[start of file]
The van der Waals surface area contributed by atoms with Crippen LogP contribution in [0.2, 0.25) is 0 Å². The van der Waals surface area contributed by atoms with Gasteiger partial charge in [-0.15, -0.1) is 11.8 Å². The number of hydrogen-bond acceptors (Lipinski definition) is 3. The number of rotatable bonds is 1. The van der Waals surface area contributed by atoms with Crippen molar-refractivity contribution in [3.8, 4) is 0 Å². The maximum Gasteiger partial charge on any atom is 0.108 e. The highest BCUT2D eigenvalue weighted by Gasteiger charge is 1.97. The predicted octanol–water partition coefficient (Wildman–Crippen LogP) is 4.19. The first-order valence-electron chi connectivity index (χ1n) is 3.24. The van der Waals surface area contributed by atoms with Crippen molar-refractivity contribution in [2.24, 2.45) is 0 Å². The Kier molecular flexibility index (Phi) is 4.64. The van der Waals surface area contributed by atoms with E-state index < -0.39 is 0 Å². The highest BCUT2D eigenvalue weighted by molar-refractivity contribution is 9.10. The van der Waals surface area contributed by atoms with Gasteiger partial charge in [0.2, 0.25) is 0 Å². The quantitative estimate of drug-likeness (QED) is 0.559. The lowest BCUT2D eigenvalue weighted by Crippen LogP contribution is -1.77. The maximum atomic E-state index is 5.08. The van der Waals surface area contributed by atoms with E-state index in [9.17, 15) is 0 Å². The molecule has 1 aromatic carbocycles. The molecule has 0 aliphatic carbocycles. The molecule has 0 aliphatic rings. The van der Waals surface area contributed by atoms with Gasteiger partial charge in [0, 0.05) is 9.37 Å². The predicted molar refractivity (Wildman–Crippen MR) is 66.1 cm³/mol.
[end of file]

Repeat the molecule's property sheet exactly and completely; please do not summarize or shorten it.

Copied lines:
The van der Waals surface area contributed by atoms with Crippen LogP contribution in [0.2, 0.25) is 0 Å². The van der Waals surface area contributed by atoms with Gasteiger partial charge in [-0.15, -0.1) is 11.8 Å². The number of hydrogen-bond acceptors (Lipinski definition) is 3. The number of rotatable bonds is 1. The van der Waals surface area contributed by atoms with Crippen molar-refractivity contribution in [3.8, 4) is 0 Å². The maximum Gasteiger partial charge on any atom is 0.108 e. The highest BCUT2D eigenvalue weighted by Gasteiger charge is 1.97. The predicted octanol–water partition coefficient (Wildman–Crippen LogP) is 4.19. The first-order valence-electron chi connectivity index (χ1n) is 3.24. The van der Waals surface area contributed by atoms with Crippen molar-refractivity contribution in [2.24, 2.45) is 0 Å². The Kier molecular flexibility index (Phi) is 4.64. The van der Waals surface area contributed by atoms with E-state index < -0.39 is 0 Å². The highest BCUT2D eigenvalue weighted by molar-refractivity contribution is 9.10. The van der Waals surface area contributed by atoms with Gasteiger partial charge in [0.2, 0.25) is 0 Å². The quantitative estimate of drug-likeness (QED) is 0.559. The lowest BCUT2D eigenvalue weighted by Crippen LogP contribution is -1.77. The maximum atomic E-state index is 5.08. The van der Waals surface area contributed by atoms with E-state index in [9.17, 15) is 0 Å². The molecule has 1 aromatic carbocycles. The molecule has 0 aliphatic carbocycles. The molecule has 0 aliphatic rings. The van der Waals surface area contributed by atoms with Gasteiger partial charge in [0, 0.05) is 9.37 Å². The predicted molar refractivity (Wildman–Crippen MR) is 66.1 cm³/mol.